Monsanto Loses GMO Labeling Battle in Vermont
On April 16, with a landslide 28-2 vote in the Vermont Senate, and well over 90% of citizen support, Vermont becomes the first US state to require labeling of food containing GMO (genetically modified organisms) ingredients sold within the state's borders. Labeling officially begins July 1, 2016 and also bans GMO-tainted foods from being labeled "natural."
Despite ominous lawsuits threatened against Vermont from GMO-industry giants Monsanto and others, Vermont Governor Peter Shumlin is expected to sign the bill for approval.
"This is a victory for everyone who eats," said Andrea Stander, Director of Rural Vermont.
During the vote, legislators acknowledged that it was the rallying cry of their constituents that pushed them to back the bill. The Burlington Free Press reports:
"Some senators who had been skeptical of GMO labeling said they were persuaded that their constituents want the information clarified on the food they buy. Senators said they were flooded with emails and calls from people urging them to pass the bill. Sen. Bobby Starr, D-Essex/Orleans, chairman of the Senate Agriculture Committee, said he, too, had been unenthusiastic about GMO labeling, but at every public meeting he heard from Vermonters who wanted a labeling law. 'Lo and behold, GMOs would float to the top of the debate within those meetings,' he said."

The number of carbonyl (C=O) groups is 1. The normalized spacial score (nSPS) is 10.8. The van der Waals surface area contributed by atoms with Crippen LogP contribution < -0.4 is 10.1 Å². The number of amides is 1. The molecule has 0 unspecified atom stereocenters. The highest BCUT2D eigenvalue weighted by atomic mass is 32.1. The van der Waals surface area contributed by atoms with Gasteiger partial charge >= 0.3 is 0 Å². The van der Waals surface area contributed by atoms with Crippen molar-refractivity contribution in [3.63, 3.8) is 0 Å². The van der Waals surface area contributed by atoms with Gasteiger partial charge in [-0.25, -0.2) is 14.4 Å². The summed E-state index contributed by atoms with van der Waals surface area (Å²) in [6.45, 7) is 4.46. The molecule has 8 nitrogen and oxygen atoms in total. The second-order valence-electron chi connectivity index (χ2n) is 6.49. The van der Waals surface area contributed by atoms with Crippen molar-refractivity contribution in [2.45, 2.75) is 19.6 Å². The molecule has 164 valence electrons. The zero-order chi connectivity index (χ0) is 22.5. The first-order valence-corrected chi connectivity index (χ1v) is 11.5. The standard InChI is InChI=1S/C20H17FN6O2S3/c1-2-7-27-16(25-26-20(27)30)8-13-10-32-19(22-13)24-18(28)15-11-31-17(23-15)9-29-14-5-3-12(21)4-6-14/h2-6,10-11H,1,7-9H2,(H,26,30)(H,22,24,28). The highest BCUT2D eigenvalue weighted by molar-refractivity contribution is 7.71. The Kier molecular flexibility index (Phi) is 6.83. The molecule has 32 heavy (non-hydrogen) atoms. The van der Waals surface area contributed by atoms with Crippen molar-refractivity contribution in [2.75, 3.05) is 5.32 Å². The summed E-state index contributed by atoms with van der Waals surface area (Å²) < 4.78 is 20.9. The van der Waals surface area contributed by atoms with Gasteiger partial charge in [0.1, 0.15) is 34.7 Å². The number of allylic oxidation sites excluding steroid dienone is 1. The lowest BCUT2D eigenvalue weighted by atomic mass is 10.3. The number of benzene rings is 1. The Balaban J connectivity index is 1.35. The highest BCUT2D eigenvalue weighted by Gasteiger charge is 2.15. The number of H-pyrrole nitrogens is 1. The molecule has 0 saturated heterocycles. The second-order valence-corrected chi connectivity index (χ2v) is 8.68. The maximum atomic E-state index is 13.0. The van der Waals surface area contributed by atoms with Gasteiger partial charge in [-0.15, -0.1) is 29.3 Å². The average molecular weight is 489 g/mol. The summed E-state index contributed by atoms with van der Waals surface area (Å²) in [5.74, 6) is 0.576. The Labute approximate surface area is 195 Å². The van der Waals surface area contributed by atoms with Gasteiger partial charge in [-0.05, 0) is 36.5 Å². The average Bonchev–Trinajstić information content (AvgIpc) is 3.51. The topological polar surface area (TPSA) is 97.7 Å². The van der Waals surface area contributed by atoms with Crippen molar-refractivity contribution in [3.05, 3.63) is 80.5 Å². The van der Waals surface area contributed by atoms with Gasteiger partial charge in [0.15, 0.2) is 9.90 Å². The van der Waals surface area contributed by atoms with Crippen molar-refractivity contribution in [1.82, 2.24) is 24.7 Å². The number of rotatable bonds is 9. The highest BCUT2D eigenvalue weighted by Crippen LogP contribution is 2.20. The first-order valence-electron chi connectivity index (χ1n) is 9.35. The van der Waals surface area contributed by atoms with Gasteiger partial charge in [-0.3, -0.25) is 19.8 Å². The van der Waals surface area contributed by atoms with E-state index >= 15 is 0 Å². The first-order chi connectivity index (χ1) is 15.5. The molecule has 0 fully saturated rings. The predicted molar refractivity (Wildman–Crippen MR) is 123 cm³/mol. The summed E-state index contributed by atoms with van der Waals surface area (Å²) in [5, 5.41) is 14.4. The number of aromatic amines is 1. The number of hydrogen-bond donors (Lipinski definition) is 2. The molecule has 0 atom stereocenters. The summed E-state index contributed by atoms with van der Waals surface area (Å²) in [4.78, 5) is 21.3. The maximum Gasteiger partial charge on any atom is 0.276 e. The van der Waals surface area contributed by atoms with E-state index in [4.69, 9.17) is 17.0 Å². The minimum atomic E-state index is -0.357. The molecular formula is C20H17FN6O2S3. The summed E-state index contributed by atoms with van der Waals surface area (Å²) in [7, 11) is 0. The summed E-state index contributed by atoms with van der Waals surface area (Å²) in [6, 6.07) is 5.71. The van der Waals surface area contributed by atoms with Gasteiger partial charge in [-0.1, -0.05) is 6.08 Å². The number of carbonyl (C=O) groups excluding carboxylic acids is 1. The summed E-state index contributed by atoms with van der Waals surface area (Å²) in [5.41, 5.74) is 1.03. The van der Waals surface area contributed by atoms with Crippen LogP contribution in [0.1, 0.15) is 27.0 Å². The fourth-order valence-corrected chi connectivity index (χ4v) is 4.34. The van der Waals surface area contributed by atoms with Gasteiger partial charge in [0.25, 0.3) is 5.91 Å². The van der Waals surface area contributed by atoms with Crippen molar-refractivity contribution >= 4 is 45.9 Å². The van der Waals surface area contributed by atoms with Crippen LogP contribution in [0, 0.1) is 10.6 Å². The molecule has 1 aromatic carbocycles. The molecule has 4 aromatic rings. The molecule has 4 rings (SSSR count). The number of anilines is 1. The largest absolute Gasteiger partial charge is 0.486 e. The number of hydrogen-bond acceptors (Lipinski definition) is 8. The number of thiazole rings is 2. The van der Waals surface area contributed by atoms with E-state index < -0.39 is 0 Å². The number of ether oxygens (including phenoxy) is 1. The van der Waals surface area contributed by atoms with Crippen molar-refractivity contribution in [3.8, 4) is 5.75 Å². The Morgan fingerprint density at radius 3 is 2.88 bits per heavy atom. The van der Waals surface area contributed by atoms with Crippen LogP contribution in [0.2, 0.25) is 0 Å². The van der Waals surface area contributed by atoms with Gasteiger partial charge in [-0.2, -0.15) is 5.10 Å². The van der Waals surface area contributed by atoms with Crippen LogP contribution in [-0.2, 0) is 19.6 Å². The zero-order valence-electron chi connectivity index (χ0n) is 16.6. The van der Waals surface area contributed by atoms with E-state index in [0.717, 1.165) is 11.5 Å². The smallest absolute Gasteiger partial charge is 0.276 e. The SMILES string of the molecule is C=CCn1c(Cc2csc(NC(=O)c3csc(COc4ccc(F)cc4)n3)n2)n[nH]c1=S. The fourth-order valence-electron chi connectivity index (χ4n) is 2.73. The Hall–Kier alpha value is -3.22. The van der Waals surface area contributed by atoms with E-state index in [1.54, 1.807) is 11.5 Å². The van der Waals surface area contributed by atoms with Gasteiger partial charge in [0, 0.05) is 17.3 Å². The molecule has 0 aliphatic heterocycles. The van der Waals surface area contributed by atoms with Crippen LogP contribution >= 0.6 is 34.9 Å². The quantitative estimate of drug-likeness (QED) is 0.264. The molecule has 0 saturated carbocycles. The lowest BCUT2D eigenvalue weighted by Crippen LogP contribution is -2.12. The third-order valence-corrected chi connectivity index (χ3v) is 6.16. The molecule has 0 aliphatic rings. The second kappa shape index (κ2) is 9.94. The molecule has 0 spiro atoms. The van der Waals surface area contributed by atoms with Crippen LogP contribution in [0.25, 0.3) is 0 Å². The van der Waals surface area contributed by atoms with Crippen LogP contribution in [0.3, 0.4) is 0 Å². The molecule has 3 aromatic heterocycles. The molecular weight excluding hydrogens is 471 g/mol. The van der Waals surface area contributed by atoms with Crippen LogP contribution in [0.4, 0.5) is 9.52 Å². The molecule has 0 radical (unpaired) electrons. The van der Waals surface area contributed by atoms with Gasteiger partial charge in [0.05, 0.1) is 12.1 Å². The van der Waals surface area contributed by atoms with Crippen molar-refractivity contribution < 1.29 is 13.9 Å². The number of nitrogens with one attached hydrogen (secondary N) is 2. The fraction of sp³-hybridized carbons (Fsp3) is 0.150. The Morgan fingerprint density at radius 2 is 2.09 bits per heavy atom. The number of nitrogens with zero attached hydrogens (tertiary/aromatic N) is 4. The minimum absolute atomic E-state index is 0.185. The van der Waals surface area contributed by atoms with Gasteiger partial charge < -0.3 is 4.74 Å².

Unlike other New England states, Maine and Connecticut, which passed labeling laws that delay implementation until neighboring states sign on—in an effort to share the cost of a potential suit—the Vermont bill will immediately become law.
Massachusetts is currently winding its GMO labeling law through the legislature, similar to the bills passed in Maine and Connecticut that require action from neighboring states for the bill to take effect. Massachusetts residents can take action on GMO labeling in the state at MARightToKnow.com. An April 30 deadline is pending to move the bill out of the Health Care Financing committee and onto the next phase.